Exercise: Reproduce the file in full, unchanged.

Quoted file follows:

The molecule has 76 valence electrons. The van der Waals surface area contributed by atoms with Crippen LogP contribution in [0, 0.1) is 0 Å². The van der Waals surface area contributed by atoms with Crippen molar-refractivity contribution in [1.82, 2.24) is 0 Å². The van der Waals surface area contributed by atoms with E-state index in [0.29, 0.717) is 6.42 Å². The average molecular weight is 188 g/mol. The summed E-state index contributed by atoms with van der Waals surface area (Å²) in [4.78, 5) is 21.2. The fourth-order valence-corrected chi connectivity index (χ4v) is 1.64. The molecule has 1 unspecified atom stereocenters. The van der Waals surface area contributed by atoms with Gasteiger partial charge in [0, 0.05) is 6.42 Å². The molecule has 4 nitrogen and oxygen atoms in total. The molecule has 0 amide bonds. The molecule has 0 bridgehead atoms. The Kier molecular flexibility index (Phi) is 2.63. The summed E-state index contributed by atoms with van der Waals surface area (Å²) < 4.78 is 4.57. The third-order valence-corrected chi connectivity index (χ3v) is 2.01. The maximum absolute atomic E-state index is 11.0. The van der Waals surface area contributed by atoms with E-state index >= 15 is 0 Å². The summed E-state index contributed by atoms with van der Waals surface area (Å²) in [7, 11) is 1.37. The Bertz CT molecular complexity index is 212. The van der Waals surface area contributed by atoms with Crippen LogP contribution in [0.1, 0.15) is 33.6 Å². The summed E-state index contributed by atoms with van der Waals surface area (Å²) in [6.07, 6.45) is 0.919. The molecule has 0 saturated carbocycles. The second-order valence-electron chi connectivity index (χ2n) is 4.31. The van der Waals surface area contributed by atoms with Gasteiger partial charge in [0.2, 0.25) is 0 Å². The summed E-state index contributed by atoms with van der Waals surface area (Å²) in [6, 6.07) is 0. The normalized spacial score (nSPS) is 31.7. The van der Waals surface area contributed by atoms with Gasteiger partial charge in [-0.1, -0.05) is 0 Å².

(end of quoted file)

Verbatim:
The molecule has 76 valence electrons. The van der Waals surface area contributed by atoms with Crippen LogP contribution in [0, 0.1) is 0 Å². The van der Waals surface area contributed by atoms with Crippen molar-refractivity contribution in [1.82, 2.24) is 0 Å². The van der Waals surface area contributed by atoms with E-state index in [0.29, 0.717) is 6.42 Å². The average molecular weight is 188 g/mol. The summed E-state index contributed by atoms with van der Waals surface area (Å²) in [4.78, 5) is 21.2. The fourth-order valence-corrected chi connectivity index (χ4v) is 1.64. The molecule has 1 unspecified atom stereocenters. The van der Waals surface area contributed by atoms with Gasteiger partial charge in [0, 0.05) is 6.42 Å². The molecule has 4 nitrogen and oxygen atoms in total. The molecule has 0 amide bonds. The molecule has 0 bridgehead atoms. The Kier molecular flexibility index (Phi) is 2.63. The summed E-state index contributed by atoms with van der Waals surface area (Å²) < 4.78 is 4.57. The third-order valence-corrected chi connectivity index (χ3v) is 2.01. The maximum absolute atomic E-state index is 11.0. The van der Waals surface area contributed by atoms with E-state index >= 15 is 0 Å². The summed E-state index contributed by atoms with van der Waals surface area (Å²) in [7, 11) is 1.37. The Bertz CT molecular complexity index is 212. The van der Waals surface area contributed by atoms with Crippen LogP contribution in [0.1, 0.15) is 33.6 Å². The summed E-state index contributed by atoms with van der Waals surface area (Å²) in [6.07, 6.45) is 0.919. The molecule has 0 saturated carbocycles. The second-order valence-electron chi connectivity index (χ2n) is 4.31. The van der Waals surface area contributed by atoms with Gasteiger partial charge in [0.2, 0.25) is 0 Å². The summed E-state index contributed by atoms with van der Waals surface area (Å²) in [6, 6.07) is 0. The normalized spacial score (nSPS) is 31.7. The van der Waals surface area contributed by atoms with Gasteiger partial charge in [-0.1, -0.05) is 0 Å².